Something to read, something to refer to?

Is there room for morality in IP, or has it been displaced by economics?  The November 2010 issue of the Journal of Intellectual Property Law and Practice (JIPLP) is now available in full to its online subscribers. The full list of contents can be viewed here, whether you are a subscriber or not. The November Editorial, "IP and the moral maze", decries the erosion of principles of morality from the criteria by which intellectual property rights are judged, while the influence of economic analysis on IP has grown. You can read this Editorial in full here.

Brandstrike is offering a free Guide to Trademark Registration in European Dependent Territories.  This useful item, which comes out in November, covers British, French, Danish and Dutch dependent territories in Europe, the Caribbean and the Pacific and Atlantic oceans. Among other things it addresses (i) which dependent territories are automatically covered by a national (UK, France, Denmark, Benelux), CTM and Madrid Protocol registration, (ii) when Madrid Protocol or Community trade mark registration fail to meet dependent territory registration requirements. Each territory is listed with registration requirements, including timescales. All information has been verified with local attorneys in the territories. If you'd like a copy, email Damian Croker here and just ask him for it.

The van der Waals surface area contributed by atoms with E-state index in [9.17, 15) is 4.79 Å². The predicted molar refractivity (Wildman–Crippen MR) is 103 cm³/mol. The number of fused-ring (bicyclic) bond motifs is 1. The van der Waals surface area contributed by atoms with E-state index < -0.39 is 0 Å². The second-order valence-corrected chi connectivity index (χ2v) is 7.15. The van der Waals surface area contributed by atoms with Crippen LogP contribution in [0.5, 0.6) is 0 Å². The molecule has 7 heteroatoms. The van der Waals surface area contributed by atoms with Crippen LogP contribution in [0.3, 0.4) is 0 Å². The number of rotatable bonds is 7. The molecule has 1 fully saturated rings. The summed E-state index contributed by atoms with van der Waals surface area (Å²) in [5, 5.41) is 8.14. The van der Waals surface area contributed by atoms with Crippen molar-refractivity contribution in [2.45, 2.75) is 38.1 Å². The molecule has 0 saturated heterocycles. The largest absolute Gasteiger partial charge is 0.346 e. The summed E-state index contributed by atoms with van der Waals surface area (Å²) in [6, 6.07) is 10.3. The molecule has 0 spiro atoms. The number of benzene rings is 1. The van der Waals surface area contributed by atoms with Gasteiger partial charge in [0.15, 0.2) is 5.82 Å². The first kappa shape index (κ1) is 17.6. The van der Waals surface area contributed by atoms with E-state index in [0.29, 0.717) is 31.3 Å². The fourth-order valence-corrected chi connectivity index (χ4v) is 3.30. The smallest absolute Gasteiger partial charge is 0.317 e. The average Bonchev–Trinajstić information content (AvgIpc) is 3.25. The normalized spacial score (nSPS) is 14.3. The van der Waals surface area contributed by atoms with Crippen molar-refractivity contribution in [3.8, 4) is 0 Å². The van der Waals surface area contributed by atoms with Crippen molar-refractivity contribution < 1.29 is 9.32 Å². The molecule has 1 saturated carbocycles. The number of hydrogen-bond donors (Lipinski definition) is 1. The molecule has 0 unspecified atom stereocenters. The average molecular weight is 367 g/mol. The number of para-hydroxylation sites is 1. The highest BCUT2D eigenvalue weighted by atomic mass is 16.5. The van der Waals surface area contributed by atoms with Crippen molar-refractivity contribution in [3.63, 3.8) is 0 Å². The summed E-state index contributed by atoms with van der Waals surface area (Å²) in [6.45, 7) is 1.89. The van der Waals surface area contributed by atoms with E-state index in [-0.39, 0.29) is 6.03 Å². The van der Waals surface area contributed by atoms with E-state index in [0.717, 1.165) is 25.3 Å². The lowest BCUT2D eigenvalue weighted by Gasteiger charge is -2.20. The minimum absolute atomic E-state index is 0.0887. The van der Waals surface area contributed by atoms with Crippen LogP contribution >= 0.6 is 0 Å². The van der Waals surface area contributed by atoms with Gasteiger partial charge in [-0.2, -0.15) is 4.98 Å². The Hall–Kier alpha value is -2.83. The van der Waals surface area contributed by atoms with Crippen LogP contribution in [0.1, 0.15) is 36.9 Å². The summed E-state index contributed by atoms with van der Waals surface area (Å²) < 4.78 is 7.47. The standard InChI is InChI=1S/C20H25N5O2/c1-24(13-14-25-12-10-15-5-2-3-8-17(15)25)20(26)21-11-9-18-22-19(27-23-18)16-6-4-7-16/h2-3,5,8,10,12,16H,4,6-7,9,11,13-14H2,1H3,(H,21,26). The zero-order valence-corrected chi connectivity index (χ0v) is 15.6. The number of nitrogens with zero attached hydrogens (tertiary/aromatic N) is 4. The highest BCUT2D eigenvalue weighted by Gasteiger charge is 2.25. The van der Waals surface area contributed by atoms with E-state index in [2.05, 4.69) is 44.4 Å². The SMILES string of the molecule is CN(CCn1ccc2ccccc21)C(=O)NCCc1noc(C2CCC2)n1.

Is there room for adverts in a book?  The IPKat has just taken possession of a handsome, crisp new copy of the second edition of The Innovation Handbook: how to profit from your ideas, intellectual property and market knowledge.  Under the supervision of Consultant Editor Adam Jolly, a business writer and editor who is no stranger to publisher Kogan Page's IP/business list, this book is nothing if not accessible -- which makes it an ideal present for a lay client with a good idea since the £29.95 (or US$60) it costs a private practitioner is a small price to pay for the time it'll save him trying to explain to his client what can be done, and how.  Says the blurb:
"The Innovation Handbook is designed as a practical guide to the effective management of ideas and knowledge for leaders of organizations who want to move ahead of their competitors and offer new sources of value to their customers. Drawing on a wide range of experience and expertise in strategy, technology, brands, intellectual property, finance, marketing and management, it will discuss how best to combine an open search for potential winners with a process that captures their full value".
The well-spaced easy-to-read text is interspersed with a good many advertisements, an unusual feature among books in the IP -- as is its front cover endorsement by a number of backers.  It's probably worth advertising in a book like this, since it's more likely to get read than a stodgy reference-type work and will have a far longer shelf-life than a typical issue of a periodical journal.  You can find more details of the book here.
Something to read, something to refer to? Something to read, something to refer to? Reviewed by Jeremy on Wednesday, October 13, 2010 Rating: 5

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